So if I have made strides in becoming a better Dad, how do I feel about myself, have I changed, bettered myself. Right from the start I have longed to have a more important place on the Island, ridding myself of the self-doubt that I have often felt. Are things better now I have found work, I don’t know, not yet. When I look at myself I still see doubt and fear and I am no closer to knowing who I am and being comfortable in my own skin. Some former colleagues and friends back in the UK are currently out in Vancouver, for an international aquarium conference. Its crazy sitting here on St Helena, but I am filled with jealousy and feel a longing to belong to the industry I left behind. A friend once said, not long after we arrived on St Helena that she feels in limbo, not quite belonging to St Helena, but sufficiently changed so that she will never quite feel like she belongs in the UK. Two years on I understand where she is coming from. I have always wished and looked for a sense of belonging, to something important, to be a part of something greater and of significance. Maybe having a job on St Helena will help that, maybe not. I remain hugely ambitious but I have come to wonder if that is a good thing, are you ever satisfied with yourself, when you are always ambitious for more, ambitious to achieve something greater.

Most of all I worry about whether people like me, sad I know, you may argue why should I care, take me as I am if you don’t like me, it’s not my problem. Maybe I will always carry this, a need to be better, be more, be recognised and to feel important and liked. Maybe it’s just the Island that brings these feelings out in me, it’s certainly played more a part of my life here than at any other time. Work undoubtedly gives me less time to think, but when I do, I still tie myself in knots and struggle to understand how I feel and why I do. Maybe I need to stop figuring things out, and just run with it.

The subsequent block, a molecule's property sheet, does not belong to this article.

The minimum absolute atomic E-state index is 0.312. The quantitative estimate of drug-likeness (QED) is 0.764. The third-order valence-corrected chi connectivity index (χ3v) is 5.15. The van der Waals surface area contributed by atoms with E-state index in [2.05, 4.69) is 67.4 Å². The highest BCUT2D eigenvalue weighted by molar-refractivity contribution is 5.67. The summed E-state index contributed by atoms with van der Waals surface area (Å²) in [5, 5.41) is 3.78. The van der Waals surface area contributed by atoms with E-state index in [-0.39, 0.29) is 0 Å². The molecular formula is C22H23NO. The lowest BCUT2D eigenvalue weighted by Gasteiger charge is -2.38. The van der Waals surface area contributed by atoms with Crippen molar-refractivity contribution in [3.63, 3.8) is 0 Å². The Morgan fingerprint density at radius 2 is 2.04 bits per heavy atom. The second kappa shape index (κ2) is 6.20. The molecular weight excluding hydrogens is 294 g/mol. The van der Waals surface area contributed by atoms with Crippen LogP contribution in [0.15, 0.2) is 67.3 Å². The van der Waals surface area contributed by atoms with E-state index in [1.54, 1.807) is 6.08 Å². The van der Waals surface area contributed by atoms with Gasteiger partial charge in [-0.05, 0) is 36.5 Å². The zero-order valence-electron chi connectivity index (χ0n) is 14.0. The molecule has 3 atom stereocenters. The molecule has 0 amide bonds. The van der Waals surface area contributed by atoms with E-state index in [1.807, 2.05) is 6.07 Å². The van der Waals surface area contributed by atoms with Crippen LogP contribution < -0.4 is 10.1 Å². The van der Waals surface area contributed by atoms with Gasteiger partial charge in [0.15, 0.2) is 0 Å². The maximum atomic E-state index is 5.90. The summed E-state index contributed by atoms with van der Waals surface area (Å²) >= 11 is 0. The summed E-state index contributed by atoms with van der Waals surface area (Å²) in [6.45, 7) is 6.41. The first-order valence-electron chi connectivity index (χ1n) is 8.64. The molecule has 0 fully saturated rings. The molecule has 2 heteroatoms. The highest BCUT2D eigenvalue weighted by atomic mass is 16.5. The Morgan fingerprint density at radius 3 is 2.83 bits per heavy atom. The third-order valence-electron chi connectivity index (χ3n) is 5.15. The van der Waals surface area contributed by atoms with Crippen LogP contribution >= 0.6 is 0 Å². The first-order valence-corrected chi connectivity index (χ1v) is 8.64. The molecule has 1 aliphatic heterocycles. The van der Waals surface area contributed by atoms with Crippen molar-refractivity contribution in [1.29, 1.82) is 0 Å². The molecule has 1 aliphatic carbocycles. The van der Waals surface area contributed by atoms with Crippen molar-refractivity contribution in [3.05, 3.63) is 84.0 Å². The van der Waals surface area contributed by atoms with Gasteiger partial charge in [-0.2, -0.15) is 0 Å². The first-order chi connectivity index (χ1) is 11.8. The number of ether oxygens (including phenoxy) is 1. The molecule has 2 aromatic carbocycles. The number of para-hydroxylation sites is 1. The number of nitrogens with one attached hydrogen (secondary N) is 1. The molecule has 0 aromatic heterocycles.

If I haven’t changed, things on St Helena have changed whilst we’ve been gone, good friends have left and social circles have shifted somewhat. As I sat down last night I updated our phone list, gone are the Grahams, the Hannahs, the Hathways, the Parkinsons, the Durkins and the Lambdon, great friends now gone from St Helena. Our first year on the Island seems a long time ago, and only a handful of friends remain who even know the important people in our lives from 2014. The Days, the David’s and others were very much our early time on the Island, and I feel fiercely protective of those memories we shared. Increasingly we find ourselves talking about people, events and times that others have no knowledge of, as we feel more and more like the old timers on the Island. Of course this is ridiculous, we have only been here two years, but on an Island so transitional this is longer than many. But this year it is all change again, we have made new friends on the ship and others who arrived during the eight weeks we were away. Despite the change in personal, the story remains unchanged, weekends are spent at barbecues and parties, walking with friends, Sunday football and donkeys.